"Finally, the Court wants assurance from the United States that both Easements contain all required and necessary provisions for complete access to the CCC Site from KCP & L and/or Mobay's property to perform fully the proposed remedy. For example, neither Easement provides for access to the CCC Site landward of the flood control levee other than by access road.[38] If the United States thinks this omission is significant, it should so indicate plainly and request the OGDs to secure all required easements for all necessary routes to and from the CCC Site.

"(iv) The extent to which the Consent Decree furthers the goals of CERCLA/SARA. The Court has no doubt that the hydraulic containment remedy proposed in the Consent Decree is consistent with and furthers the goals of CERCLA/SARA, and certainly no evidence has been presented to date to suggest otherwise. On the basis of expert testimony received at the November 23, 1987 hearing, the hydraulic containment remedy appears to be a cost effective remedy which will protect human health and the environment; and, when implemented, will reduce the volume, toxicity and mobility of the hazardous *1421 substances, pollutants and contaminants found at the CCC Site.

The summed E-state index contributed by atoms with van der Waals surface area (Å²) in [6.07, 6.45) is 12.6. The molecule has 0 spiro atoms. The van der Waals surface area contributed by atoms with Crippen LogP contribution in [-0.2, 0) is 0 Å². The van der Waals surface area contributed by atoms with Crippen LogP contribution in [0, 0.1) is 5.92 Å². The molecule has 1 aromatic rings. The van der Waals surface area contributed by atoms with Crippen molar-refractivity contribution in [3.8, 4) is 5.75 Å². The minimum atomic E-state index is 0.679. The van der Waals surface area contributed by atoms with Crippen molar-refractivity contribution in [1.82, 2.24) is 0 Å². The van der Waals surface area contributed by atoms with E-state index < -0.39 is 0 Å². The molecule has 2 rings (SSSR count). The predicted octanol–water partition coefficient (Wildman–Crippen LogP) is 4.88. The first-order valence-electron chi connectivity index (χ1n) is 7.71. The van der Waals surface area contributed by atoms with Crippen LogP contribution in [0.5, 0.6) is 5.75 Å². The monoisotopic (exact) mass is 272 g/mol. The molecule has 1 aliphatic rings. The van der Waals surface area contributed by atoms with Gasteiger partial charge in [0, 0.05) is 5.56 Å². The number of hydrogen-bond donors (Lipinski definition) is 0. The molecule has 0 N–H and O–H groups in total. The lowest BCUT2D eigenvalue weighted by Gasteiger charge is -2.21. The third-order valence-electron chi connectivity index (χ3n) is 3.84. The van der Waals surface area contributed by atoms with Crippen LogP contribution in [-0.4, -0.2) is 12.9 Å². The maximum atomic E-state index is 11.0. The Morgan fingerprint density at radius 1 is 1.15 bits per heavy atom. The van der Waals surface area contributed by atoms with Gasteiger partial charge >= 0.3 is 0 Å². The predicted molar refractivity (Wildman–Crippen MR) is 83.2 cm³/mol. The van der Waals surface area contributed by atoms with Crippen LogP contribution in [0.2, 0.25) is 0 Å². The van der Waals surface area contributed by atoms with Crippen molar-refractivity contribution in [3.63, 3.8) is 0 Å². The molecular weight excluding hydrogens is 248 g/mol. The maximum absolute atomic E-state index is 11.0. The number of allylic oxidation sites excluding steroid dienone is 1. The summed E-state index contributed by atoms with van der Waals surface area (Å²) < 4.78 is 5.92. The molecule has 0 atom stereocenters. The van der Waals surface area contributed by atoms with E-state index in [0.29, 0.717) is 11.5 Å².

"The Court finds that the remedy furthers the goals of CERCLA/SARA, and (except as noted above) the Consent Decree is likewise consistent with the aims and goals of CERCLA/SARA.

"(v) The extent to which the approval of the Consent Decree would be in the public's interest. As with the previous factor, the Court believes that there is no question that approval of an adequate consent decree and the implementation of the hydraulic containment remedy would be in the public's interest. The cleanup of the CCC Site in a timely, thorough and cost effective manner is in the best interest of the public and the environment. A proper consent decree providing a realistic solution which results in a permanent cleanup of the CCC Site would also contribute to the efficient utilization of scarce federal judicial resources. Public interest also strongly favors settlement of disputes and the termination of time-consuming and expensive litigation.